If I was fussy enough to have an answer to this question, the poems wouldn’t breathe naturally the way they do. I find it helpful to not have a ton of opinions and plans for a poem in the drafting stage. In the editing process I figure out what’s there, why it’s there, and how to deepen the core concern and tighten up the lines. Sound comes into the poems for the same reason birds and stone and light and silence and past loves and dead friends do. All words are just cardboard cutouts standing in for what we really mean to say. Our only power is in arranging them in a way that implies the intangible truths that matter most. Sound is just one of the many stones I pick up when trying to build a space for a reader. So it’s not arbitrary, but I don’t spend nearly as much time thinking about how to put sound into a poem as something like line breaks, pacing, the core philosophy or question of the poem, etc.
You are a poet and a filmmaker, making video poems as part of Organic Weapon Arts Video Series. How is the process of filmmaking related to writing a poem? What are you hoping to capture to enhance the poem?
Poetry basically taught me how to learn, so now I tend to see everything through the lens of how to put a poem together. The most obvious similarity is the scattered collection process that is followed by chopping, shifting and eventually slow tweaking. Beyond that, I think of all art as a participatory event, so one of my challenges has been how to leave space for the viewer in the way I leave space for readers.
When we start shooting again this fall there will be a few different types of videos with slightly different aims for what I hope will happen. This will include videos like what we have up already that focus primarily on a reading of the poem by the author. Other videos will be more video art in approach, which will try to offer different sensory experiences than watching the poet. Playing with incongruence and association between what is seen and heard is something I really hope I can pull of without the video being distracting. In all of the videos my aim is annotate the poem rather than supplement or supplant it. That means I steer away from extremely literal imagery as best I can as well as visuals that turn the poem into background noise (though poems as background is something I’m interested in getting into in future work). I’m not sure my approaches can enhance a poem, so I think of it more as offering another experience. I’ve always been the guy who didn’t feel like a book could be destroyed by a film adaptation. Just as hearing a poem is different from reading it silently while still being related, I hope the videos will add another dimension that the reader/viewer can take or leave.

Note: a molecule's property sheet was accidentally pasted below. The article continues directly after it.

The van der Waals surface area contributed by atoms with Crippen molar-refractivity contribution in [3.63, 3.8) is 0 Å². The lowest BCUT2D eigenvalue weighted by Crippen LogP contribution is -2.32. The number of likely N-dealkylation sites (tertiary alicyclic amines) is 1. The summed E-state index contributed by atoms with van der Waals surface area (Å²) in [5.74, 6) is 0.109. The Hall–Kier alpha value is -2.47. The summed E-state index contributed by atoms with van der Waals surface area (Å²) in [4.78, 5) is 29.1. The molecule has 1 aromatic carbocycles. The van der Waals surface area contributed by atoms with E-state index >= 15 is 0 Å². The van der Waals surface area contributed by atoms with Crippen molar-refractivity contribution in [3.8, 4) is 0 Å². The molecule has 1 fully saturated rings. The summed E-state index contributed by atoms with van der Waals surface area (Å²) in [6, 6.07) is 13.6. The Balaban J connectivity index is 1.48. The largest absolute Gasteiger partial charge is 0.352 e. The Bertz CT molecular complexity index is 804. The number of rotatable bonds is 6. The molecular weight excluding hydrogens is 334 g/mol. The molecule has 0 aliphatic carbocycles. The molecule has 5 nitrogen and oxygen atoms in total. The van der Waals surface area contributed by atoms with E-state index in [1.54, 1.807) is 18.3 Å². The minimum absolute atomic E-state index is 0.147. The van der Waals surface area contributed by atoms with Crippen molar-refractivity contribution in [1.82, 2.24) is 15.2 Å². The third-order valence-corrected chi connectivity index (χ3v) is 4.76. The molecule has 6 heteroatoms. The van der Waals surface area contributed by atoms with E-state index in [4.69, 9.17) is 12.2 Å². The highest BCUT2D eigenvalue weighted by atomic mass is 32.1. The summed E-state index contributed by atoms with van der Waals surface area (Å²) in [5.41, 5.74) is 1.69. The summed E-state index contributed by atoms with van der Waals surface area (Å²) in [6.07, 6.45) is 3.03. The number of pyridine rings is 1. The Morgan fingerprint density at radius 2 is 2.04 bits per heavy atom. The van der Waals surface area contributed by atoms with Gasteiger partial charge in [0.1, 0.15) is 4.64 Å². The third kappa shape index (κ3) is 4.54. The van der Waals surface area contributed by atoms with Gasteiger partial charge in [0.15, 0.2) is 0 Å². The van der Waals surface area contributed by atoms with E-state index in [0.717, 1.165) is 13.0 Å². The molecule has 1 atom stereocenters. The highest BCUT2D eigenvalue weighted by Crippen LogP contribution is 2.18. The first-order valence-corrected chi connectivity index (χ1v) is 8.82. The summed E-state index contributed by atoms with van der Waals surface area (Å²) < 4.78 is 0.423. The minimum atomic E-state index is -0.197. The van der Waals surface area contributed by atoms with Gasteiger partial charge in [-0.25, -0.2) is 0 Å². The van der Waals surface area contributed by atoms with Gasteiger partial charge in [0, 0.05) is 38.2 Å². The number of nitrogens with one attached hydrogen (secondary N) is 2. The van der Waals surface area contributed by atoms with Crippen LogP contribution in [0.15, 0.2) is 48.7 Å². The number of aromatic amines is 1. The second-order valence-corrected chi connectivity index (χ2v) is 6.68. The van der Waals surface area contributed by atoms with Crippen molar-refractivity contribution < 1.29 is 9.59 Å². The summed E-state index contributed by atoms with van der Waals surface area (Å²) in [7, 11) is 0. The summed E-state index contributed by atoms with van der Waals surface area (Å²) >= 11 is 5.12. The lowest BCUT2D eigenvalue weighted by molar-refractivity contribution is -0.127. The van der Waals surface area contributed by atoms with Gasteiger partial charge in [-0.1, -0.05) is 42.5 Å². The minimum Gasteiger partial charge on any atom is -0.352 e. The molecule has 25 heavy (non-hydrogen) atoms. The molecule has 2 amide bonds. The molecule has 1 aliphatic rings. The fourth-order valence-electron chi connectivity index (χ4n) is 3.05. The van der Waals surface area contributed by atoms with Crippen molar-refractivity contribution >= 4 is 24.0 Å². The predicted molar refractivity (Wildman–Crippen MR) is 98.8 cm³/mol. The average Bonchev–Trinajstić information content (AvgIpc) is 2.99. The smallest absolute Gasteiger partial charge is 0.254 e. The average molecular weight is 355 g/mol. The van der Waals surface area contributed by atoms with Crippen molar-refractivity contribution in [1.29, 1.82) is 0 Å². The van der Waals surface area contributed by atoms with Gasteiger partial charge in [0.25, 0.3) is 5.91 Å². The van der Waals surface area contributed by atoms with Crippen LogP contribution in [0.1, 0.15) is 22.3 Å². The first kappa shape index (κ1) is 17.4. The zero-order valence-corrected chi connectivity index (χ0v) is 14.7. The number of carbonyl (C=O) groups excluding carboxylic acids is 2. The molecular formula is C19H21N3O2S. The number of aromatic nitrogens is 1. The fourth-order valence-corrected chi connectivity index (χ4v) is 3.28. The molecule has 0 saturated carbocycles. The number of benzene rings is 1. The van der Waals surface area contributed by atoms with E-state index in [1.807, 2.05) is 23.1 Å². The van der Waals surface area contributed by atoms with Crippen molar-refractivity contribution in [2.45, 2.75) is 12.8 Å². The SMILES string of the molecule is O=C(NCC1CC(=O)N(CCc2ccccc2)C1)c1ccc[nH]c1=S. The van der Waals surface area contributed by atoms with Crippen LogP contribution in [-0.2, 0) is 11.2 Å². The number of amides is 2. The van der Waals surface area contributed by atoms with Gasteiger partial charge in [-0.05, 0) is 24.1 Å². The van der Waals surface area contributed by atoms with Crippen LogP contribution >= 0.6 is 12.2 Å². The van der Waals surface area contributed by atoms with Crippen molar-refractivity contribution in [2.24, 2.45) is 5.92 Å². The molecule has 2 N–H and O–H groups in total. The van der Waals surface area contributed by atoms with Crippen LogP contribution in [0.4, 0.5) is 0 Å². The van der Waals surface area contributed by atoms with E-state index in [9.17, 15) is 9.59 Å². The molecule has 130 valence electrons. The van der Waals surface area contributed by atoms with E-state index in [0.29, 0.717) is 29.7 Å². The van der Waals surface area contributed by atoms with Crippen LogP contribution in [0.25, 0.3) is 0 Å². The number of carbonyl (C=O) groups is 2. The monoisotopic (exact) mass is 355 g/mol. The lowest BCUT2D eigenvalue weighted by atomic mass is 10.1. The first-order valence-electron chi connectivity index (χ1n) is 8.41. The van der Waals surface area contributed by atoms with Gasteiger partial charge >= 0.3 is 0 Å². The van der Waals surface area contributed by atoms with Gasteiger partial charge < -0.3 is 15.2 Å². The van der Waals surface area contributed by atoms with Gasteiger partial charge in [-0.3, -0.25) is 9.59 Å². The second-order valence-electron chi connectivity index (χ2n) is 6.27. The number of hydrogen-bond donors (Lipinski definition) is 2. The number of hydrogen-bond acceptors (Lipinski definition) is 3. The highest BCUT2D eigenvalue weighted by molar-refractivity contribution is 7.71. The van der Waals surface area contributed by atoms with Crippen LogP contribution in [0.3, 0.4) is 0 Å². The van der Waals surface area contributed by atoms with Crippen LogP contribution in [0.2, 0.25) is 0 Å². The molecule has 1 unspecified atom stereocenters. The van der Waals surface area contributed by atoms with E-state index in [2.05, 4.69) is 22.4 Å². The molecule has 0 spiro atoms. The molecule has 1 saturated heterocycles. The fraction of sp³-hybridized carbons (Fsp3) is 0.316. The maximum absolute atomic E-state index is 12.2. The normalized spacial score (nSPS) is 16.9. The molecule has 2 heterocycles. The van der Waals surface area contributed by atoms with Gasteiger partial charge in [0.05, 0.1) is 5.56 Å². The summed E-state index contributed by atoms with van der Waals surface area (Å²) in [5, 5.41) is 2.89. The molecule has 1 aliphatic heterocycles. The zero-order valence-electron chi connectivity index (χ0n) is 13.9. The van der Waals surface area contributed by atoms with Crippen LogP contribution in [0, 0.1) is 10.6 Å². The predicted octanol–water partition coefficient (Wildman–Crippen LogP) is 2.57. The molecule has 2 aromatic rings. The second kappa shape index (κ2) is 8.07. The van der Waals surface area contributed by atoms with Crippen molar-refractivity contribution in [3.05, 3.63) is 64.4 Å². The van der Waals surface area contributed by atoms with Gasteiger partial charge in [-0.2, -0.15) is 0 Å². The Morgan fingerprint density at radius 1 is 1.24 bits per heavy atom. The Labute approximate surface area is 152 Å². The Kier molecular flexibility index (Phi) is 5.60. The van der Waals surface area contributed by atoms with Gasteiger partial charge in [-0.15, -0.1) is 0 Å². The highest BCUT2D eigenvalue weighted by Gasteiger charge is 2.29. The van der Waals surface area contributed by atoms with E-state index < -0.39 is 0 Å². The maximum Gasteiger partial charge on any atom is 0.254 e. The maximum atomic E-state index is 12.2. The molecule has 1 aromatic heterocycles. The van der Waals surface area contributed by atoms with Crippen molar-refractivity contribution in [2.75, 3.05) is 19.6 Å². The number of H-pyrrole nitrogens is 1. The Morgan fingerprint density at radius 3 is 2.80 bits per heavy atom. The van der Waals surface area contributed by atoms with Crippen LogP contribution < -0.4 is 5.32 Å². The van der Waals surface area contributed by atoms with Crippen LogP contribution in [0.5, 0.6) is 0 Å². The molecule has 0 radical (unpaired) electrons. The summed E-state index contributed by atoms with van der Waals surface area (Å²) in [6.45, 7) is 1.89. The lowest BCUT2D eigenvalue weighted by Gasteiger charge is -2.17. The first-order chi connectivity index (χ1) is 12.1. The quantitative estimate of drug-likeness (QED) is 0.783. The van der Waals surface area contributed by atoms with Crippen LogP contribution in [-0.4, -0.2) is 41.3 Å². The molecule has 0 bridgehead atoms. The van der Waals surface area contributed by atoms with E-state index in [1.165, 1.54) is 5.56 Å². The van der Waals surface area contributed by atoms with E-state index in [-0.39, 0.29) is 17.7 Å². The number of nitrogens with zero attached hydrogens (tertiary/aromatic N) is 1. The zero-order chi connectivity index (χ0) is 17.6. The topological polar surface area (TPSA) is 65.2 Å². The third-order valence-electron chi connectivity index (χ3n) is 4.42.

In every interview, we ask the following standard questions:
How did you come to poetry?
My twin sister encouraged me to try it out after hearing some music I was working on alone in the basement when I was in my early twenties. I eventually challenged myself to get on the list at a local spot and recite my song lyrics with a different cadence. At the time I was working under a philosophy that I guess I still have: I can’t grow if I only do what I know how to do and am not afraid of. I didn’t know how to do poems and being in front of an audience was the scariest thing I could think of at the time, so I threw myself into the fire. When I did, I met a version of myself I hadn’t encountered before and went down the poetry rabbit hole to learn more. I found everybody else there and learned how to be a person that way.
Can creative writing be taught? How?
Definitely. There are so many skills and tools and grammatical rules and literary devices and rhetorical approaches to communication in the English language that no one person can name them all. They were all created to get us closer to approximating feeling and thought. The arrangement of all this variety is no less teachable than the markings on a schematic. For me, the ideal way to teach creative writing is by examining these craft elements in a non-pedantic way—by having broad and compelling discussions about what’s happening in a piece of writing and what the effects of those choices are. In this way, a writer adds tools to their repertoire like a guitarist adding new chords and strum rhythms to theirs. It’s true that knowing all the chords won’t make someone a good songwriter, but someone with more chords and grooves has more textures at their disposal for rendering their vision. And while vision can’t be taught or gifted, I deeply believe it can be nurtured and inspired. The most vital life lessons are found in our interior lives and instruction in creative writing is probably the most powerful gateway to that inner space one can give a student. In an education system that keeps finding new ways to substitute memorization and regurgitation for cognitive thinking, teaching creative writing may not be just possible, but necessary.
What’s your required reading list? Which five books should everyone reading and writing poetry today know?